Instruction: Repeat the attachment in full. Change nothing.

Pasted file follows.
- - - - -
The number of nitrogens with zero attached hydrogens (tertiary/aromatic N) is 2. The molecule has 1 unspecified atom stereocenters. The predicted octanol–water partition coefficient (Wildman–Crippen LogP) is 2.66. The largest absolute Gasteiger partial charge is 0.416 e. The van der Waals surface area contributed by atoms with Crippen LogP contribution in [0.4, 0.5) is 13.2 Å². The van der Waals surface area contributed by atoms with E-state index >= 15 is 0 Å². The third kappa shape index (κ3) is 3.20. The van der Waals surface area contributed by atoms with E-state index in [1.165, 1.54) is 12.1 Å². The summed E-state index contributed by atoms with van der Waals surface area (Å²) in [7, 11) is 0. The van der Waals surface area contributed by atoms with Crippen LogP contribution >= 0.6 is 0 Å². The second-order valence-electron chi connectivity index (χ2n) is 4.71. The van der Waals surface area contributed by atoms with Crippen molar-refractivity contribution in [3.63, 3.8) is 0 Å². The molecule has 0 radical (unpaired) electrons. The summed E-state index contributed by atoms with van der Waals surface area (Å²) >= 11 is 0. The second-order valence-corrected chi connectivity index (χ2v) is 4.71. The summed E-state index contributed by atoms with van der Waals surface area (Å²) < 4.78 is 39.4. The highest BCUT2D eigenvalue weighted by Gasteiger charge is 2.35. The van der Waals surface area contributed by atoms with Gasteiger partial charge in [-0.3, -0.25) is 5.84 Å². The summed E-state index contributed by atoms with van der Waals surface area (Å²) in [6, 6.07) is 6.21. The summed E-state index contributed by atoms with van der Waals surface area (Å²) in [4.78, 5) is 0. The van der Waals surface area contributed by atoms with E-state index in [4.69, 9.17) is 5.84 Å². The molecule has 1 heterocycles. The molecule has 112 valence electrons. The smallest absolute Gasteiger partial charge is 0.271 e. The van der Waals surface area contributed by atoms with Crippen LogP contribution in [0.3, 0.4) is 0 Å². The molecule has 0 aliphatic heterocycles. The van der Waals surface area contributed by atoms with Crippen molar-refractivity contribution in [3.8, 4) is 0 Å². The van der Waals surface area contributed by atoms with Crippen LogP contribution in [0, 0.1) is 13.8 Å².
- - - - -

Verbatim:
The number of nitrogens with zero attached hydrogens (tertiary/aromatic N) is 2. The molecule has 1 unspecified atom stereocenters. The predicted octanol–water partition coefficient (Wildman–Crippen LogP) is 2.66. The largest absolute Gasteiger partial charge is 0.416 e. The van der Waals surface area contributed by atoms with Crippen LogP contribution in [0.4, 0.5) is 13.2 Å². The van der Waals surface area contributed by atoms with E-state index >= 15 is 0 Å². The third kappa shape index (κ3) is 3.20. The van der Waals surface area contributed by atoms with E-state index in [1.165, 1.54) is 12.1 Å². The summed E-state index contributed by atoms with van der Waals surface area (Å²) in [7, 11) is 0. The van der Waals surface area contributed by atoms with Crippen LogP contribution >= 0.6 is 0 Å². The second-order valence-electron chi connectivity index (χ2n) is 4.71. The van der Waals surface area contributed by atoms with Crippen molar-refractivity contribution in [3.63, 3.8) is 0 Å². The molecule has 0 radical (unpaired) electrons. The summed E-state index contributed by atoms with van der Waals surface area (Å²) >= 11 is 0. The second-order valence-corrected chi connectivity index (χ2v) is 4.71. The summed E-state index contributed by atoms with van der Waals surface area (Å²) < 4.78 is 39.4. The highest BCUT2D eigenvalue weighted by Gasteiger charge is 2.35. The van der Waals surface area contributed by atoms with Gasteiger partial charge in [-0.3, -0.25) is 5.84 Å². The summed E-state index contributed by atoms with van der Waals surface area (Å²) in [6, 6.07) is 6.21. The summed E-state index contributed by atoms with van der Waals surface area (Å²) in [4.78, 5) is 0. The van der Waals surface area contributed by atoms with E-state index in [4.69, 9.17) is 5.84 Å². The molecule has 1 heterocycles. The molecule has 112 valence electrons. The smallest absolute Gasteiger partial charge is 0.271 e. The van der Waals surface area contributed by atoms with Crippen LogP contribution in [0.3, 0.4) is 0 Å². The molecule has 0 aliphatic heterocycles. The van der Waals surface area contributed by atoms with Crippen molar-refractivity contribution in [3.8, 4) is 0 Å². The van der Waals surface area contributed by atoms with Crippen LogP contribution in [0, 0.1) is 13.8 Å².